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02 Apr 2006 09:37
French Prime Minister Dominique de Villepin has admitted in a newspaper interview that he made errors and was misunderstood in his management of a hotly contested youth labour law that has sent students and unions into the streets in violent protests.
De Villepin denied, however, that he has been disavowed by President Jacques Chirac, who has ordered up a new, softer version of the law in a bid to buy social peace that, instead, appears to have fed opponents’ ardor. Unions and students looked to a new day of strikes and protests set for Tuesday.
After triggering strikes and protests, the law appears to be taking a toll on De Villepin.
He was dealt a further blow with the decision, announced on Saturday, to place the new measure in the hands of Parliament—not the government.
De Villepin was criticised for being intransigent in insisting on keeping the law, which is aimed at encouraging companies to hire youths under 26 by making it easier to fire them.
“There is misunderstanding and incomprehension about the direction of my action. Le Journal du Dimanche. Asked if he had made mistakes, he replied: “Of course, in all political action there is some error.”
But, he added: “The main error, the only one that would have been unforgivable, would have been to do nothing against the mass unemployment in our country.”
The interview was conducted on Friday night, after Chirac spoke. It was made available on Saturday night.
A poll by the CSA firm published on Saturday showed that 72% of the French were not convinced by Chirac, and 75% said De Villepin was weakened by the crisis.
In an apparent bid to save face for the government, Chirac said he would sign the current measure into law—likely to happen on Sunday. However, his demand for a new text modifying two key points effectively suspends it. That decision gave a boost to Interior Minister Nicolas Sarkozy, De Villepin’s party rival, who had called for the measure’s suspension.
Sarkozy’s entourage made clear on Saturday that he would play an active role in devising a new law. France-2 television quoted his entourage as saying he had begun making contacts with unions.
Sarkozy and others called on Saturday for dialogue with unions and students so that a new text could be written.
“All those who truly want dialogue seize the hand of dialogue,” Sarkozy said after a meeting of key ministers and governing party leaders with De Villepin.
However, there were no signs of a crack in the firm opposition to the law that has spread from students to trade unions and the political left and crippled dozens of universities and high schools with strikes and blockades. Even some members of the governing UMP party remained critical.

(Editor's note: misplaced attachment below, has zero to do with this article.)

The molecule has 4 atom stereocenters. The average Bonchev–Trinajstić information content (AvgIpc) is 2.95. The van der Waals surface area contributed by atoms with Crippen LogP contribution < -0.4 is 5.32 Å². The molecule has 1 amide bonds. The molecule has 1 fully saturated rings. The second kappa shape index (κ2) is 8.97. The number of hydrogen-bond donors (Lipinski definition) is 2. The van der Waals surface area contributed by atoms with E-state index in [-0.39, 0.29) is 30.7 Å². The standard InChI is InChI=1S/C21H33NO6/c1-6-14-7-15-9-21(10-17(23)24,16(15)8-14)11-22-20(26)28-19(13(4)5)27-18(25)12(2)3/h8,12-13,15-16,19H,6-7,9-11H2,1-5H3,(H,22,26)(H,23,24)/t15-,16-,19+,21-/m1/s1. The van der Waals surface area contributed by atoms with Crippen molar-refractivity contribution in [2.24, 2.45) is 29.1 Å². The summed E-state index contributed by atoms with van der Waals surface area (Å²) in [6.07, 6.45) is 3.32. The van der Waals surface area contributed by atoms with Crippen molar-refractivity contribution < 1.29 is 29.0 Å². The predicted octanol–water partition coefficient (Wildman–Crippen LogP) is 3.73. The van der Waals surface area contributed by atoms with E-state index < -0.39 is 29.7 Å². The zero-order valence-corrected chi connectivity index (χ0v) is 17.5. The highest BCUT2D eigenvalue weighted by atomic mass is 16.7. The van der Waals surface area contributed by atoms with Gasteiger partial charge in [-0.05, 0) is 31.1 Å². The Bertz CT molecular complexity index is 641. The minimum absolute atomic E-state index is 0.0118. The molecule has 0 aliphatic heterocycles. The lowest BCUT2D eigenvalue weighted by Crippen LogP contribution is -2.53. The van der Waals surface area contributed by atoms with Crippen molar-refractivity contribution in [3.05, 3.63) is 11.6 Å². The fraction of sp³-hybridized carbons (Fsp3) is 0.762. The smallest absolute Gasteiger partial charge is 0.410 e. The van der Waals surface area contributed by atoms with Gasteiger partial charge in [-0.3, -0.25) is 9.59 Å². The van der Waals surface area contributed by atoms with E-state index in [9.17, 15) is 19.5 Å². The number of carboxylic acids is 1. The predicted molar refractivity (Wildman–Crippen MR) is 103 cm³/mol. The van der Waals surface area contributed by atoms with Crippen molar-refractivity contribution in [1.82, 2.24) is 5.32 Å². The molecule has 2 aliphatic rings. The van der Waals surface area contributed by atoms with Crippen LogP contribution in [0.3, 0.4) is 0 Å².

In a national television address on Friday night, Chirac offered to modify two key elements of the law, reducing a trial period from two years to one and requiring employers to provide an explanation if an employee is fired.
But the bid by Chirac to defuse an escalating crisis over the law only fanned opponents’ discontent.
The opposition Socialists promised a counterproposal—a Bill to repeal the law—while unions and students planned new strikes and protests on Tuesday.
Bernard Accoyer, leader of the governing Union for a Popular Movement, or UMP, in the National Assembly, said he and the Senate leader for UMP will write the new Bill. Like Sarkozy, he called for dialogue so the new text could be debated “as soon as possible”.
“We will do everything to open a dialogue, an exchange, with all unions, professional groups and youths,” Accoyer said.
Union leader Jean-Claude Mailly, of the Workers’ Force, said he will “not close the door” to talks—if no conditions are attached and if dialogue “could lead to withdrawal” of the contested law.
“So, for the time being, nothing in our position has changed,” Mailly said.
The measure is meant to cut a 22% unemployment rate among youths that reaches 50% in some poor, heavily immigrant neighbourhoods. De Villepin said in the interview that, according to the national statistics agency, it would create up to 80 000 new jobs a year “for a budgetary cost of zero”.
“The road map is clear ... Let us not fool ourselves about the gravity of the situation in our country: the crisis in the suburbs was an alert,” he said referring to unrest last fall among poor suburban youth.
A collective of 11 leftist parties agreed on Saturday to the need to “continue the mobilisation and help amplify the movement to obtain withdrawal of the [law]”.
Unions and students hope to mobilise support against the law in Tuesday demonstrations. A similar protest last Tuesday brought more than one million people into the streets of France.
On Friday, reacting to Chirac’s speech, hundreds of students held spontaneous protest marches through Paris and other cities.
Some youths ransacked a local UMP office in Paris’s ninth district and broke storefronts.—Sapa-AP
Associated Press writers Nathalie Schuck and Jean-Marie Godard in Paris contributed to this report
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